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Hip Arthroscopy

Hip Arthroscopy

Hip arthroscopy, also referred to as keyhole surgery or minimally invasive surgery, is performed through very small incisions to evaluate and treat a variety of hip conditions. Arthroscopy is a surgical procedure in which an arthroscope is inserted into a joint. Arthroscopy is a term that comes from two Greek words, arthro-, meaning joint, and -skopein, meaning to examine.

Hip arthroscopy may be indicated for the following reasons:

  • Debridement of loose bodies: Bone chips or torn cartilage debris cause hip pain and decreased range of motion and can be removed with hip arthroscopy.

  • Removal of adhesions: Adhesions are areas of built up scar tissue that can limit movement and cause pain.

  • Repair of torn labrum: The labrum lines the outer edge of the "socket" or acetabulum to ensure a good fit. Tears can occur in the labrum causing hip pain.

  • Removal of bone spurs: Extra bone growth caused by injury or arthritis that damages the ends of the bones cause pain and limited joint mobility.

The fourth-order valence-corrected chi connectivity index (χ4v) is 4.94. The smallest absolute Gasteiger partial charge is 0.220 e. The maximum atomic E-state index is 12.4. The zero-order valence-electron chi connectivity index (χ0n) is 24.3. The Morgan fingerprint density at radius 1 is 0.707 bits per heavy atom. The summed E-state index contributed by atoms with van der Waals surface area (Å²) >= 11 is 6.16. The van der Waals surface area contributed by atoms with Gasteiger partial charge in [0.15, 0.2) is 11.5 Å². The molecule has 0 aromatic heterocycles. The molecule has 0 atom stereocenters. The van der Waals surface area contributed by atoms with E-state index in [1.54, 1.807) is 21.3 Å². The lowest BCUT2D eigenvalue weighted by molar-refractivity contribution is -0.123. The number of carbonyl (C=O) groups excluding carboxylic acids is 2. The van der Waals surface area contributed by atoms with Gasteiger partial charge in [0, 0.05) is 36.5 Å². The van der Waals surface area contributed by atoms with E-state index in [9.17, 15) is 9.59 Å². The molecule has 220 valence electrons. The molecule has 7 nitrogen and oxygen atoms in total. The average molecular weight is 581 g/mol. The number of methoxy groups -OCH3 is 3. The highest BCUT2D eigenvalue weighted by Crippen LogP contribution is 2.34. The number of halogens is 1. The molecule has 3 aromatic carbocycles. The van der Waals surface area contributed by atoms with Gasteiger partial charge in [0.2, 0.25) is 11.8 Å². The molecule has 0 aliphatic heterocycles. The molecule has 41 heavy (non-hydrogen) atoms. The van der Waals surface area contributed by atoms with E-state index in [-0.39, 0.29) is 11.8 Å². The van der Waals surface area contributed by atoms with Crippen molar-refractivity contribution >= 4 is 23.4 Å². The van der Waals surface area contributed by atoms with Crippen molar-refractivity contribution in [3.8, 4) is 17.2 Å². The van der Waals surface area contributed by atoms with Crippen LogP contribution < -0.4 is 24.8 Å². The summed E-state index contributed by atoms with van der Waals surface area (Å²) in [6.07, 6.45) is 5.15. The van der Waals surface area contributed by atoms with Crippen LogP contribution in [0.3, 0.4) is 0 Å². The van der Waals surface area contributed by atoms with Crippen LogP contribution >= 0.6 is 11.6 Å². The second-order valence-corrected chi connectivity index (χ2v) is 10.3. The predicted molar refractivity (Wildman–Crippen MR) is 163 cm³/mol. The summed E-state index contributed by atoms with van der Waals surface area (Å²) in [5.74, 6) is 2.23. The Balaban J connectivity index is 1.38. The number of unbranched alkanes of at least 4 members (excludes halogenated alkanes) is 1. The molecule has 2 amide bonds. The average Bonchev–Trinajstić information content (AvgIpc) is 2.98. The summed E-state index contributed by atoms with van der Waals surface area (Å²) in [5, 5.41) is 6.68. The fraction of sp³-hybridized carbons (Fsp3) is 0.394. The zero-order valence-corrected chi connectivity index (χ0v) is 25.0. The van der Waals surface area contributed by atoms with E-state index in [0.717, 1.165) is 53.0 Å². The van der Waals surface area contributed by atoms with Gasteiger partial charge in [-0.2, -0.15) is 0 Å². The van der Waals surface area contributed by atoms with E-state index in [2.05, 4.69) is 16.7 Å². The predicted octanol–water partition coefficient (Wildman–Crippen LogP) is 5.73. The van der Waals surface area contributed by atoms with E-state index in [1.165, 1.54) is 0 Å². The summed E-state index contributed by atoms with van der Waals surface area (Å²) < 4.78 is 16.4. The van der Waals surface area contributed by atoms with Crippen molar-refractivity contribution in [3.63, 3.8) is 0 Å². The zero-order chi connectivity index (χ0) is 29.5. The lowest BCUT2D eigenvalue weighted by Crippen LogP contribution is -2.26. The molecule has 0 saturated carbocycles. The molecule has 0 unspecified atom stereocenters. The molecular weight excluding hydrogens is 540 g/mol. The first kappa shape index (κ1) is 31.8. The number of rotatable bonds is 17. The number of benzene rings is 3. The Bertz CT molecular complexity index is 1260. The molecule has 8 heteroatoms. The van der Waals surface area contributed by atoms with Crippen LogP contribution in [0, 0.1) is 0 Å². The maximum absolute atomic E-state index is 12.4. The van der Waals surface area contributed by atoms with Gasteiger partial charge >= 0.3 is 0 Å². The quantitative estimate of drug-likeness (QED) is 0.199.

• Partial Synovectomy: Removal of portions of the inflamed synovium (joint lining) in patients with inflammatory arthritis can help to decrease the patient's pain. However, a complete synovectomy requires an open, larger hip incision.

  • Debridement of joint surfaces: Conditions such as arthritis can cause the breakdown of tissue or bone in the joint.
  • Repair after Trauma: Repair of fractures or torn ligaments caused by trauma.
  • Evaluation and diagnosis: Patients with unexplained pain, swelling, stiffness and instability in the hip that is unresponsive to conservative treatment may undergo hip arthroscopy for evaluation and diagnosis of their condition.

Find out more about Hip Arthroscopy with the following link

Hip Arthroscopy Hip Arthroscopy

Normal Anatomy of the Hip joint

How does the Hip joint work?
Find out more in this web based movie.

Hip Anatomy


Femoro Acetabular Impingement FAI

Femoroacetabular Impingement FAI is a condition resulting from abnormal pressure and friction between the ball and socket of the hip joint resulting in pain and progressive hip dysfunction. This when left untreated leads to the development of secondary osteoarthritis of the hip.

Femoro Acetabular Impingement FAI

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